22 June 2017

Covfefe 2017: Concluding Thoughts

(For previous posts about this year's Convivium go here, here, here, and here.)

A few comments on Joseph Minich's paper "Divine Absence and Classical Theism in the Modern World" will serve as the coda to my brief summaries of the Convivium Irenicum 2017. Minich took as his springboard Dietrich Bonhoeffer's well-known assertion in a letter to his friend Eberhard Bethge from prison in 1944:
We cannot be honest unless we recognize that we have to live in the world etsi deus non daretur [translation: "as if there were no God"]. And this is just what we do recognize--before God! God himself compels us to recognize it. So our coming of age leads us to a true recognition of our situation before God. God would have us know that we must live as men who manage our lives without him. The God who is with us is the God who forsakes us (Mark 15:34). The God who lets us live in the world without the working hypothesis of God is the God before whom we stand continually. Before God and with God we live without God. God lets himself be pushed out of the world on to the cross. He is weak and powerless in the world, and that is precisely the way, the only way, in which he is with us and helps us. Matt. 8:17 makes it quite clear that Christ helps us, not by virtue of his omnipotence, but by virtue of his weakness and suffering.
Much ink has been spilled over precisely what Bonhoeffer meant that "we [Christians] must live as men who manage our lives without [God]" and, thankfully, Minich didn't take us into the arcana of Bonhoeffer studies. Instead, he asked us to consider Bonhoeffer's cryptic comment in light of Charles Taylor's sustained argument in "This Secular Age." In one post from my long-running series on Taylor's work, I observed that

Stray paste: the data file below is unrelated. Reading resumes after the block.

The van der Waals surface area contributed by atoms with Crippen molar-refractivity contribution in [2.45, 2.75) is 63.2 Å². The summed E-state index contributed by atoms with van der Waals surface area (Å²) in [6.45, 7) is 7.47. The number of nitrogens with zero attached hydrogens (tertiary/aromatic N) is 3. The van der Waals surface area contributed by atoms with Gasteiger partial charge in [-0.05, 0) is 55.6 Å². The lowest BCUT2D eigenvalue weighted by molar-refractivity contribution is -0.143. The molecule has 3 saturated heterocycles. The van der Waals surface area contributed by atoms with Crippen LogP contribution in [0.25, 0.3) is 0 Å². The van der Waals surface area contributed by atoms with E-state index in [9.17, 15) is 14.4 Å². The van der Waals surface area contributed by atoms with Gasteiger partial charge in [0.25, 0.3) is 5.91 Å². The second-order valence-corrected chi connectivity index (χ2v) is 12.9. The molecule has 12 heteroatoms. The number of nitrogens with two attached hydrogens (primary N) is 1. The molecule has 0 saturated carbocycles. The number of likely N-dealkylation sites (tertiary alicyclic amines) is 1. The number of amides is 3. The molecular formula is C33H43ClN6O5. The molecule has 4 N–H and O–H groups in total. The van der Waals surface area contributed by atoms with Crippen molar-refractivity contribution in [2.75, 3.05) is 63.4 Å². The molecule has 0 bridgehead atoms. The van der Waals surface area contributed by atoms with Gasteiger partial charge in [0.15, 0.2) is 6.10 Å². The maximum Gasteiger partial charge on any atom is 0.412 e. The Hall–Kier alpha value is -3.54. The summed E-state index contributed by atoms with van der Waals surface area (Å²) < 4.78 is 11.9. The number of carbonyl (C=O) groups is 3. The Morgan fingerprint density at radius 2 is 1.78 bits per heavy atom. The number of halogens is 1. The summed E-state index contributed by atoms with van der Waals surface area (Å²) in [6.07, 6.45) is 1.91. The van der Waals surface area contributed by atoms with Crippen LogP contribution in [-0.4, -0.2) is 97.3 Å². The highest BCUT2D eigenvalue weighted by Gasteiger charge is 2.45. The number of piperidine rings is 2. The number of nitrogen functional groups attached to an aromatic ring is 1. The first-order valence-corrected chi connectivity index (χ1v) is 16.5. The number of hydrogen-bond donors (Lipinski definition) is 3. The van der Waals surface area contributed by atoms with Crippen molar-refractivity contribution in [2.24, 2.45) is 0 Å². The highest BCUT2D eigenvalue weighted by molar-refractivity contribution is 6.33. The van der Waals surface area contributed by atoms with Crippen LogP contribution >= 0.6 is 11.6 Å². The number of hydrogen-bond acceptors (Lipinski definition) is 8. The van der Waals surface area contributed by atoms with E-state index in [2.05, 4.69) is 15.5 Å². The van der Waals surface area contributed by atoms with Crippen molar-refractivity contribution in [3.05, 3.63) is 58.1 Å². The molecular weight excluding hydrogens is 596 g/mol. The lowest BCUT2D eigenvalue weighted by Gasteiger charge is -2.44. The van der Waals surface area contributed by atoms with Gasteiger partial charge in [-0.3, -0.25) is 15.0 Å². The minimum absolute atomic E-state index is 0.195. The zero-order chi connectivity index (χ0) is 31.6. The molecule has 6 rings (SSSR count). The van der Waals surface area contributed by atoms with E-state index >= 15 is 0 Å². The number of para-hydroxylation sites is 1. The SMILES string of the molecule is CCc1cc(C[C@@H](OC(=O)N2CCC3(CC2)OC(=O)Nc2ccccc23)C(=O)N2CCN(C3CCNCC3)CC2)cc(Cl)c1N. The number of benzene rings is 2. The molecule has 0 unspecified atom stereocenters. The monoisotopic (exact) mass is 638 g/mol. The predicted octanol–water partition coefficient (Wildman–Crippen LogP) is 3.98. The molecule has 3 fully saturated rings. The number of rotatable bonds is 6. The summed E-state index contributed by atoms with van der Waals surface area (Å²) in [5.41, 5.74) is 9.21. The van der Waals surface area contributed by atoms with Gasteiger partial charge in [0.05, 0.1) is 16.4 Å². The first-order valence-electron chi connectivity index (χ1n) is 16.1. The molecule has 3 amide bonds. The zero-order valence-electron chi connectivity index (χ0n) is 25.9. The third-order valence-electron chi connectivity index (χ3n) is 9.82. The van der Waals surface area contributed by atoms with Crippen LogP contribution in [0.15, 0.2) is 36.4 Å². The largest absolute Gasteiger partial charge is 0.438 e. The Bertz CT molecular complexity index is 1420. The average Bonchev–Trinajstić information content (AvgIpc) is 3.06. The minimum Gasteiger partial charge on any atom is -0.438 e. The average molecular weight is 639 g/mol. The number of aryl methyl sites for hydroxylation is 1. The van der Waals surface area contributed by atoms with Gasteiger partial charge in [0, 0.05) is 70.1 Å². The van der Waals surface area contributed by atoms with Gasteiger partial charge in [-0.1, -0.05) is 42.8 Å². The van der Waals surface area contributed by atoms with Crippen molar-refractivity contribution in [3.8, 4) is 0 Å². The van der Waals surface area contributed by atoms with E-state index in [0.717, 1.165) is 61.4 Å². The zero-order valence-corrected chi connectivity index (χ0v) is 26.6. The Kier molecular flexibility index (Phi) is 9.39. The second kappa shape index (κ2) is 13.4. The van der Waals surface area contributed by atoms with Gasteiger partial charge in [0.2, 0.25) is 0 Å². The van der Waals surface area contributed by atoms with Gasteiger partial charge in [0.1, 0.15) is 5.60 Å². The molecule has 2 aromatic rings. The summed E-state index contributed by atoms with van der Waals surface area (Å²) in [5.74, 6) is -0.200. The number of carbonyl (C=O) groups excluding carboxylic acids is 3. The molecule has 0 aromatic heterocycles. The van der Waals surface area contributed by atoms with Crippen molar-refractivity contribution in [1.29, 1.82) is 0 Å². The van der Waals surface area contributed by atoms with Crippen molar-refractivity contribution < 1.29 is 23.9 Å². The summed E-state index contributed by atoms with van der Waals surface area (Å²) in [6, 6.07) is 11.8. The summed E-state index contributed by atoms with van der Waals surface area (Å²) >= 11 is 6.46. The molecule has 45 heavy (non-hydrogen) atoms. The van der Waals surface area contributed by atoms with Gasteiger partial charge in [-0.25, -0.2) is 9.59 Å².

Life in a secular age ... suggests that “we have moved from a world in which the place of fullness was understood as unproblematically outside of or ‘beyond’ human life, to a conflicted age in which this construal is challenged by others which place it . . . ‘within’ human life.”  Taylor’s understanding  of “fullness” is that place where life is “fuller, richer, deeper, more worthwhile, more what it should be.”  Of course, for all but a very few believers most of life is not lived in such a place; rather, a “middle place,” or ordinary time, is a stable condition where a routine order of life somehow maintains a sense of contact with the place of fullness.
It seems--according to me and I think Minich would agree--that Bonhoeffer was urging Christians to avoid the short-sighted comfort of such a "middle space" and live, as do their unbelieving compatriots, as if God did not exist but, at the same time, unlike their unbelieving fellows, fully participating in the "fullness" that the weakness of Christ holds forth.

Minich's long-ish paper made many more points of interest and value but you'll have to wait until the publication of the Convivium proceedings to read them for yourself.

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